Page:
typedef enum in Objective-C

Three things are being declared here: an anonymous enumerated type is declared, ShapeType is being declared a typedef for that anonymous enumeration, and the three names kCircle, kRectangle, and kOblateSpheroid are being declared as integral constants.

Let's break that down.  In the simplest case, an enumeration can be declared as

    enum tagname { ... };

This declares an enumeration with the tag tagname.  In C and Objective-C (but not C++), any references to this must be preceded with the enum keyword.  For example:

    enum tagname x;  // declare x of type 'enum tagname'
    tagname x;  // ERROR in C/Objective-C, OK in C++

In order to avoid having to use the enum keyword everywhere, a typedef can be created:

    enum tagname { ... };
    typedef enum tagname tagname;  // declare 'tagname' as a typedef for 'enum tagname'

This can be simplified into one line:

    typedef enum tagname { ... } tagname;  // declare both 'enum tagname' and 'tagname'

And finally, if we don't need to be able to use enum tagname with the enum keyword, we can make the enum anonymous and only declare it with the typedef name:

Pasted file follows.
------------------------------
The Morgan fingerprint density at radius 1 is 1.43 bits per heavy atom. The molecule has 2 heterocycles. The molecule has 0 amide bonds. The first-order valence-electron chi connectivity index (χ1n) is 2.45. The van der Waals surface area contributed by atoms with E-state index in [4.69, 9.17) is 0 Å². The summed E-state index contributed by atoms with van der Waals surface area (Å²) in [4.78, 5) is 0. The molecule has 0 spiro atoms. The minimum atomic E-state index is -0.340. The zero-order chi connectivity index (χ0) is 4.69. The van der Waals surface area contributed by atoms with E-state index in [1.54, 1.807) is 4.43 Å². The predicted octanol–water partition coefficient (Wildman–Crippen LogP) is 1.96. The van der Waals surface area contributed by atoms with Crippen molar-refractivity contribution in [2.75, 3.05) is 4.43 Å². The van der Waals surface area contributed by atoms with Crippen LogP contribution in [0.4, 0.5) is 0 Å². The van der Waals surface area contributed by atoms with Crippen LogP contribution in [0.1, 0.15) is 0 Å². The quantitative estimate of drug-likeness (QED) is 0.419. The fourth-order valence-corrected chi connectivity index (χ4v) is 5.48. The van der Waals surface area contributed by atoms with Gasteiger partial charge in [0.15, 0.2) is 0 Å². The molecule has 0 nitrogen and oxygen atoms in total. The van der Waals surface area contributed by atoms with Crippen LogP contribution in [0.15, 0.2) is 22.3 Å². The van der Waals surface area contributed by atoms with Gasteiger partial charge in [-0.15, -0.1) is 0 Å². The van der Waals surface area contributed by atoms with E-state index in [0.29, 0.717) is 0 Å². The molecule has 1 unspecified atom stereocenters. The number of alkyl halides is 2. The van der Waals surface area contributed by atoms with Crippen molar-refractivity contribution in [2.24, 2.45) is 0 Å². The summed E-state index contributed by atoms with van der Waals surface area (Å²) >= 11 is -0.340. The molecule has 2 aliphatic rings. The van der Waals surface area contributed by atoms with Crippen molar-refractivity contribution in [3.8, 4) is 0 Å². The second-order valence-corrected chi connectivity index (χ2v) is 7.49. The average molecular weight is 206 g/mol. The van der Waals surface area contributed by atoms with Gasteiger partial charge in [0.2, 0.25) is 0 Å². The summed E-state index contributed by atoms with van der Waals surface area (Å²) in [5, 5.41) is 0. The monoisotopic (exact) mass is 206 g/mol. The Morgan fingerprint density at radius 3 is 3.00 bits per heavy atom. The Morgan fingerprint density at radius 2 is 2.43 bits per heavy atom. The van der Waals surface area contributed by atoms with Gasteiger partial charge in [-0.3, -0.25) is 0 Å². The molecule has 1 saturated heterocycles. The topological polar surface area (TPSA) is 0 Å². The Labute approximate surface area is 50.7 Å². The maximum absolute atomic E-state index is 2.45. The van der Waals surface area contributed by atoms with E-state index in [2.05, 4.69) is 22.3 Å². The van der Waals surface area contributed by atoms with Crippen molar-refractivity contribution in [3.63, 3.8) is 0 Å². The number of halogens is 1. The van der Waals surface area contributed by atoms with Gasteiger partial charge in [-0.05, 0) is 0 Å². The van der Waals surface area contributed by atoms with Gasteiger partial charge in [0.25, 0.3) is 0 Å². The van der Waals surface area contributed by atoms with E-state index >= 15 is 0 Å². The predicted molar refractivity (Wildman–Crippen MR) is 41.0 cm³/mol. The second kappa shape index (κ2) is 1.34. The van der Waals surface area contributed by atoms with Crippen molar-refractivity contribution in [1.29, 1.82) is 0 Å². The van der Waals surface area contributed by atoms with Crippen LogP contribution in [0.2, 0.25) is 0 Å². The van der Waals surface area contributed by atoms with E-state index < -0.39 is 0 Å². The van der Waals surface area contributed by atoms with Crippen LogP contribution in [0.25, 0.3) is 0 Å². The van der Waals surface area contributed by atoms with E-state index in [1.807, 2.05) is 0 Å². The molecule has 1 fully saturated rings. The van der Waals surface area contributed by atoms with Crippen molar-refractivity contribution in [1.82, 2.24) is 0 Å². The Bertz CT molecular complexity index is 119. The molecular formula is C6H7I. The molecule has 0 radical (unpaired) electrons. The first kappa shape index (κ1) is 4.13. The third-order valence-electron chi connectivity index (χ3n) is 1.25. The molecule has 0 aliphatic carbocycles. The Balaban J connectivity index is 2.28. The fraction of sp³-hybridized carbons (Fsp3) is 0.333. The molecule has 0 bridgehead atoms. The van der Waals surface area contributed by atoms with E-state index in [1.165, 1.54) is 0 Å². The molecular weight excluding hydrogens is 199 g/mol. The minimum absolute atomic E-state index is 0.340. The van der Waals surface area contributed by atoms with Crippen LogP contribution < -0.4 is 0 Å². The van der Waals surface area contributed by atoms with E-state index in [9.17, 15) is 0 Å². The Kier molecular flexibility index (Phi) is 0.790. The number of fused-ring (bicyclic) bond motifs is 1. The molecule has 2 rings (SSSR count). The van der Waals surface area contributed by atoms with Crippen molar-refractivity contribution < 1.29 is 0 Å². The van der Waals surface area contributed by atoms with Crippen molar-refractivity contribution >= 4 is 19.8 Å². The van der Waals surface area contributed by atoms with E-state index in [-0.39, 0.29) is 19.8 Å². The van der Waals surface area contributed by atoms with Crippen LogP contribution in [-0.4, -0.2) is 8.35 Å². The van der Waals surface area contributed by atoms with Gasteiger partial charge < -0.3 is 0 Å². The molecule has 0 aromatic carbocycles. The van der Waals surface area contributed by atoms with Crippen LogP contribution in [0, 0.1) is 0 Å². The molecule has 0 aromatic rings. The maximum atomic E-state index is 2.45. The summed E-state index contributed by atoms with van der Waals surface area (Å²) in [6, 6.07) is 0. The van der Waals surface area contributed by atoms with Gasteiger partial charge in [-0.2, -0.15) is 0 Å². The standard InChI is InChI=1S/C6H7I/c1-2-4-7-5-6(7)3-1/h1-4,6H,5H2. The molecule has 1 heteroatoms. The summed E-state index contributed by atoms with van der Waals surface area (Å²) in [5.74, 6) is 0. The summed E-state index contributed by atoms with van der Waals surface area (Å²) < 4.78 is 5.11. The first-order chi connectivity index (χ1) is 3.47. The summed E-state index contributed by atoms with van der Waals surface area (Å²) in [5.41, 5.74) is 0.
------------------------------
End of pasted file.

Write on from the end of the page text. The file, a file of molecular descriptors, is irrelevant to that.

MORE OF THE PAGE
typedef enum { ... } tagname;

Now, in this case, we're declaring ShapeType to be a typedef'ed name of an anonymous enumeration.  ShapeType is really just an integral type, and should only be used to declare variables which hold one of the values listed in the declaration (that is, one of kCircle, kRectangle, and kOblateSpheroid).  You can assign a ShapeType variable another value by casting, though, so you have to be careful when reading enum values.

Finally, kCircle, kRectangle, and kOblateSpheroid are declared as integral constants in the global namespace.  Since no specific values were specified, they get assigned to consecutive integers starting with 0, so kCircle is 0, kRectangle is 1, and kOblateSpheroid is 2.